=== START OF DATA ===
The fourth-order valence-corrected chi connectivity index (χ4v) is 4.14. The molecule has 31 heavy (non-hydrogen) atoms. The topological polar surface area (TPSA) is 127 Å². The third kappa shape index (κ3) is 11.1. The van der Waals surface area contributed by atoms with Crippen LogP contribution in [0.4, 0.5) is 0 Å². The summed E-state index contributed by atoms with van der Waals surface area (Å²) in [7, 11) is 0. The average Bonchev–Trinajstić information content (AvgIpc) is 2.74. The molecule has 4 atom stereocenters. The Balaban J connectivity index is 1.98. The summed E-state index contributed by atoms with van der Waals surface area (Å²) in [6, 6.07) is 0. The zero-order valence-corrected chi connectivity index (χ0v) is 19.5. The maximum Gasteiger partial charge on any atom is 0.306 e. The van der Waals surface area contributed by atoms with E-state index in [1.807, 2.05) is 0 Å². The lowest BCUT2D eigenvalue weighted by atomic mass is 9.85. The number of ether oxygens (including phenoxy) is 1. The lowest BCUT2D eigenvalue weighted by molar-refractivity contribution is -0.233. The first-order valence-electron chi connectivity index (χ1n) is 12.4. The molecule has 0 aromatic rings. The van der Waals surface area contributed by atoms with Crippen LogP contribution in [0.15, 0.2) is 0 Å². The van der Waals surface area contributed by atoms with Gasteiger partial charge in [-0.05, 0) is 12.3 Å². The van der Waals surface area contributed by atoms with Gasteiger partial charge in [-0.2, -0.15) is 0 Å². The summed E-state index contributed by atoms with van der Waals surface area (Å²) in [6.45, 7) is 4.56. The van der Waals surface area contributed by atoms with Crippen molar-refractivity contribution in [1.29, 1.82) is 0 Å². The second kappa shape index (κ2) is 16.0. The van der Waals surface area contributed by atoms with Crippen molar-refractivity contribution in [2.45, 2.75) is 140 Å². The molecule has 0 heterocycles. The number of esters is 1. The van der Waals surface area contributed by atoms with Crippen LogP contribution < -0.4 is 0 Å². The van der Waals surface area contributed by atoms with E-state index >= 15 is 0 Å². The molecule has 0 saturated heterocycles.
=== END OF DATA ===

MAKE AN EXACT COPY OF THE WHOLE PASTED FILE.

The fourth-order valence-corrected chi connectivity index (χ4v) is 4.14. The molecule has 31 heavy (non-hydrogen) atoms. The topological polar surface area (TPSA) is 127 Å². The third kappa shape index (κ3) is 11.1. The van der Waals surface area contributed by atoms with Crippen LogP contribution in [0.4, 0.5) is 0 Å². The summed E-state index contributed by atoms with van der Waals surface area (Å²) in [7, 11) is 0. The average Bonchev–Trinajstić information content (AvgIpc) is 2.74. The molecule has 4 atom stereocenters. The Balaban J connectivity index is 1.98. The summed E-state index contributed by atoms with van der Waals surface area (Å²) in [6, 6.07) is 0. The zero-order valence-corrected chi connectivity index (χ0v) is 19.5. The maximum Gasteiger partial charge on any atom is 0.306 e. The van der Waals surface area contributed by atoms with E-state index in [1.807, 2.05) is 0 Å². The lowest BCUT2D eigenvalue weighted by atomic mass is 9.85. The number of ether oxygens (including phenoxy) is 1. The lowest BCUT2D eigenvalue weighted by molar-refractivity contribution is -0.233. The first-order valence-electron chi connectivity index (χ1n) is 12.4. The molecule has 0 aromatic rings. The van der Waals surface area contributed by atoms with Crippen LogP contribution in [0.15, 0.2) is 0 Å². The van der Waals surface area contributed by atoms with Gasteiger partial charge in [-0.05, 0) is 12.3 Å². The van der Waals surface area contributed by atoms with Gasteiger partial charge in [-0.2, -0.15) is 0 Å². The summed E-state index contributed by atoms with van der Waals surface area (Å²) in [6.45, 7) is 4.56. The van der Waals surface area contributed by atoms with Crippen molar-refractivity contribution in [1.29, 1.82) is 0 Å². The second kappa shape index (κ2) is 16.0. The van der Waals surface area contributed by atoms with Crippen molar-refractivity contribution in [2.45, 2.75) is 140 Å². The molecule has 0 heterocycles. The number of esters is 1. The van der Waals surface area contributed by atoms with Crippen LogP contribution < -0.4 is 0 Å². The van der Waals surface area contributed by atoms with E-state index >= 15 is 0 Å². The molecule has 0 saturated heterocycles.